On 8/25/07, M. Edward (Ed) Borasky <znmeb / cesmail.net> wrote:
> Sharon Phillips wrote:
> >
> > As for me, I'm still sort of trying Lisp. I'm mustn't be old enough
> > cause I just can't acquire a taste for emacs. I find it completely
> > impenetrable and the 'reward' of learning Lisp isn't sufficient for me
> > to endure it. Every now and then, though, I give it another shot.
>
> Yeah, you're right. Lisp and Forth are great old languages, but they
> were a lot more fun when they (and we) were younger. :) If I hadn't
> learned Lisp 1.5 in the 1970s I probably wouldn't attempt it now.
>
> Forth, on the other hand, is something I'd probably learn now if I
> didn't already know it. It's an amazing set of concepts that look really
> weird until you stare at them long enough. At some point in the process,
> you go, "Oh My God -- that's *brilliant*,", at which point you are a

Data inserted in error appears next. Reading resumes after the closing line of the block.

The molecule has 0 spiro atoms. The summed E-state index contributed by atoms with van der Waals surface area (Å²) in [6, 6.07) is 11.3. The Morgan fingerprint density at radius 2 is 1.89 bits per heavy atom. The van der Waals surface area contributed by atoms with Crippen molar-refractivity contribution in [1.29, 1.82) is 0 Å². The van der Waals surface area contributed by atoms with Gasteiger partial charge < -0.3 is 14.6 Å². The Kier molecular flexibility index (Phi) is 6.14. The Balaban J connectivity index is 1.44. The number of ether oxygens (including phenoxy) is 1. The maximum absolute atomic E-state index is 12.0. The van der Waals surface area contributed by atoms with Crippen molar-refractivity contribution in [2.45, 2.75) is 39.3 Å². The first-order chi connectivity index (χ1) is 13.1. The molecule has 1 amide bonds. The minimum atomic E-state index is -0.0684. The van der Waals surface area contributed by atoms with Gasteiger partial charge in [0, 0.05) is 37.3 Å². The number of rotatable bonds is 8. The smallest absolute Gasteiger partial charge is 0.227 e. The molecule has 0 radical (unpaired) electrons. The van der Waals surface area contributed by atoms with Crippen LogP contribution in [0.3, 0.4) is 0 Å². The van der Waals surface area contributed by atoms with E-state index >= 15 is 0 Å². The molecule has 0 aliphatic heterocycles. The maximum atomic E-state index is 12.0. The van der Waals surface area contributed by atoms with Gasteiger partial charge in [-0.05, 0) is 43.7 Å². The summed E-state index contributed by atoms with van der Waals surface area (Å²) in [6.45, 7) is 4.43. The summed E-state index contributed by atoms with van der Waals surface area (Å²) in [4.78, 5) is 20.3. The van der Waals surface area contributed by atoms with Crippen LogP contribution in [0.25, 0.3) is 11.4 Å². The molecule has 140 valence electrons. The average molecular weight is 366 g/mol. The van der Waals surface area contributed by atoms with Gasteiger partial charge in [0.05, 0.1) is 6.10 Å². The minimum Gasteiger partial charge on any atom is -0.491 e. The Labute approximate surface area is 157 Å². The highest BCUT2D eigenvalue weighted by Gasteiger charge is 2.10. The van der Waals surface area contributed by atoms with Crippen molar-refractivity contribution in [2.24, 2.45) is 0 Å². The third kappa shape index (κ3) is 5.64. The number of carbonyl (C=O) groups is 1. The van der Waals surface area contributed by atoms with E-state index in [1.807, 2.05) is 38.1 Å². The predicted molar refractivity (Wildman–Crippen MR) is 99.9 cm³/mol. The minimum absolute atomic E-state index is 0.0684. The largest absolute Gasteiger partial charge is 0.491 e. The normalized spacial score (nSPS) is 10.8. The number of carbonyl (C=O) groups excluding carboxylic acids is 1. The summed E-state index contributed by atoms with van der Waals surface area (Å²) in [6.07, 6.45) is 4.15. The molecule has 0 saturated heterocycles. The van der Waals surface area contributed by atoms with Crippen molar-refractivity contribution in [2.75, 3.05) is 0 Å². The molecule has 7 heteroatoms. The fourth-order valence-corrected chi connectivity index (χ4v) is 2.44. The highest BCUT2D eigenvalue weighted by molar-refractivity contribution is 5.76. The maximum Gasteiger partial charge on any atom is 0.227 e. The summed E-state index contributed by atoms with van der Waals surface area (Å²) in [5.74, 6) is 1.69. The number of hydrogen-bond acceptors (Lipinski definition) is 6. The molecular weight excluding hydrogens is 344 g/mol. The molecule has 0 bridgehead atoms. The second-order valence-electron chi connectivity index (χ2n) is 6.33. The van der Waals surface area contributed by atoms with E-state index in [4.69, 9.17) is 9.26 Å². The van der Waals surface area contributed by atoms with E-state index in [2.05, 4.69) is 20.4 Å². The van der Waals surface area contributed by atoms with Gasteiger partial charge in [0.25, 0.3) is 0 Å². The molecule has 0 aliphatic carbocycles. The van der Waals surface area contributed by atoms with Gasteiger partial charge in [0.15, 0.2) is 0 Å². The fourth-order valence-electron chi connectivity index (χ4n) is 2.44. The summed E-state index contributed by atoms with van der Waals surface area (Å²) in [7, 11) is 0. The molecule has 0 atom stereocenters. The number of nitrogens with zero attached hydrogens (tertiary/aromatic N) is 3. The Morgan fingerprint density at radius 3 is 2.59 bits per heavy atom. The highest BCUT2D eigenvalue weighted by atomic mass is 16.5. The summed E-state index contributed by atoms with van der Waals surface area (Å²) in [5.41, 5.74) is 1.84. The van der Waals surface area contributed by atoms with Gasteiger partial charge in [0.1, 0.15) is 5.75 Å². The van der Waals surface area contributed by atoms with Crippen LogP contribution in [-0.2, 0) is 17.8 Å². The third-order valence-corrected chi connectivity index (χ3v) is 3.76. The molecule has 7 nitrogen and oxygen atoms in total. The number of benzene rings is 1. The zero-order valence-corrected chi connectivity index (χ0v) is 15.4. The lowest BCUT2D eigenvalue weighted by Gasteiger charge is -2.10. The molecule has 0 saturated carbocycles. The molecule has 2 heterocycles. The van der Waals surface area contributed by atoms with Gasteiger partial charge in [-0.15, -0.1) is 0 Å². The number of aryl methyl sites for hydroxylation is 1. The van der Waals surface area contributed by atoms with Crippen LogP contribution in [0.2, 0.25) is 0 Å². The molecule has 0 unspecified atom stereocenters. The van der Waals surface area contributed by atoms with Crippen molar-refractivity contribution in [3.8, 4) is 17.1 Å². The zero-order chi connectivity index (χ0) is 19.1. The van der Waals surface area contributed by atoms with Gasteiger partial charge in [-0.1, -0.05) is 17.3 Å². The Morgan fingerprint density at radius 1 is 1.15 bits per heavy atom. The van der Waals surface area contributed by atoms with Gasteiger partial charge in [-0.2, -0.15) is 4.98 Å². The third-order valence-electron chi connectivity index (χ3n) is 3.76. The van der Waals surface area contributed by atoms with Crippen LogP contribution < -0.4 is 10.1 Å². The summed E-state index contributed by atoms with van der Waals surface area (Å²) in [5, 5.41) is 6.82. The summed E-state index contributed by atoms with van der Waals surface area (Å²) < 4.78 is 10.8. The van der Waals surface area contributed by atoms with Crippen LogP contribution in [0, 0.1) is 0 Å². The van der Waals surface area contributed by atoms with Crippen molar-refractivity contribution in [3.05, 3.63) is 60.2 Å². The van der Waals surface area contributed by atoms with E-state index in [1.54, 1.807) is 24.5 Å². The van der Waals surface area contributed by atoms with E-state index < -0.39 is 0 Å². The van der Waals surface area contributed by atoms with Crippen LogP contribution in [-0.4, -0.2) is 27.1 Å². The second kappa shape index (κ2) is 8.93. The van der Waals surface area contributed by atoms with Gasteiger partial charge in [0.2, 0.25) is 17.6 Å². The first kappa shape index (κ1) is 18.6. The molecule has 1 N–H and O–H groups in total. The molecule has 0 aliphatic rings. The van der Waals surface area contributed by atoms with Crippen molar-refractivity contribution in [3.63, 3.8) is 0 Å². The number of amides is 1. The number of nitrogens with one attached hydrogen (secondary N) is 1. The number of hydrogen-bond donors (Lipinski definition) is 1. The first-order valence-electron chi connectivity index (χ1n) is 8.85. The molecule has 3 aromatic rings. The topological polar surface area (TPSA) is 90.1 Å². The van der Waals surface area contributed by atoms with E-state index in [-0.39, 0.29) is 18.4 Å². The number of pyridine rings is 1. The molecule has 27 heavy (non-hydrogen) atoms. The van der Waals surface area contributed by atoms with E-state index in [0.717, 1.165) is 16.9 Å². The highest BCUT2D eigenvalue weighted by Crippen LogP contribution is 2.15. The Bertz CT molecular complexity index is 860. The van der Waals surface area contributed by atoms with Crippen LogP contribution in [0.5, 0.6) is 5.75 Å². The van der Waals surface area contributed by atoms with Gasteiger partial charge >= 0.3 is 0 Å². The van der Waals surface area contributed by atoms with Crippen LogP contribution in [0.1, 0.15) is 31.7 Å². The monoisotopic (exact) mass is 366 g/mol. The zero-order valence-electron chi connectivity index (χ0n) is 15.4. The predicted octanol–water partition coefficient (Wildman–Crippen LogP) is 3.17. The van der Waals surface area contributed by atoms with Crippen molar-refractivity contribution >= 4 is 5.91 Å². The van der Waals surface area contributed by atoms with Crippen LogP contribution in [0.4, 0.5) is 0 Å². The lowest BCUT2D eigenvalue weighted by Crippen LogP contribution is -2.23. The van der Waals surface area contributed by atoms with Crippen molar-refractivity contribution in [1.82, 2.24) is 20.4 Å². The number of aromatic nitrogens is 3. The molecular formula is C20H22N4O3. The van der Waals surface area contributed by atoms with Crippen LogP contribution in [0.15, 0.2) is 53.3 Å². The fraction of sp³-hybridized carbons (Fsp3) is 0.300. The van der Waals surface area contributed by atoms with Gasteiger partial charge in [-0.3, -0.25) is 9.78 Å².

> Forth addict. :)
>
> I do want to sit down some day with a good Scheme and learn the
> internals, though. Speaking of which, a couple of weeks ago, Amazon.ca
> accidentally posted a price of $4 (CDN, IIRC) for "Lisp in Small
> Pieces". A bunch of folks from some other mailing lists jumped on it,
> and of course, Amazon cancelled their orders, although they felt guilty
> enough to give the losers a $10 gift certificate. But I ended up getting
> a copy at list price and it was well worth it.
>
> > Erlang though? Two thumbs up.
>
> Definitely!!

I know it is OT but do you share my POV that from all that old
languages the only one that is still ahead of its time is Smalltalk?
And to come back to the issue, How old is Erlang BTW (I did not find a
historical chapter in my book)?
Cheers
Robert
-- 
I'm an atheist and that's it. I believe there's nothing we can know
except that we should be kind to each other and do what we can for
other people.
-- Katharine Hepburn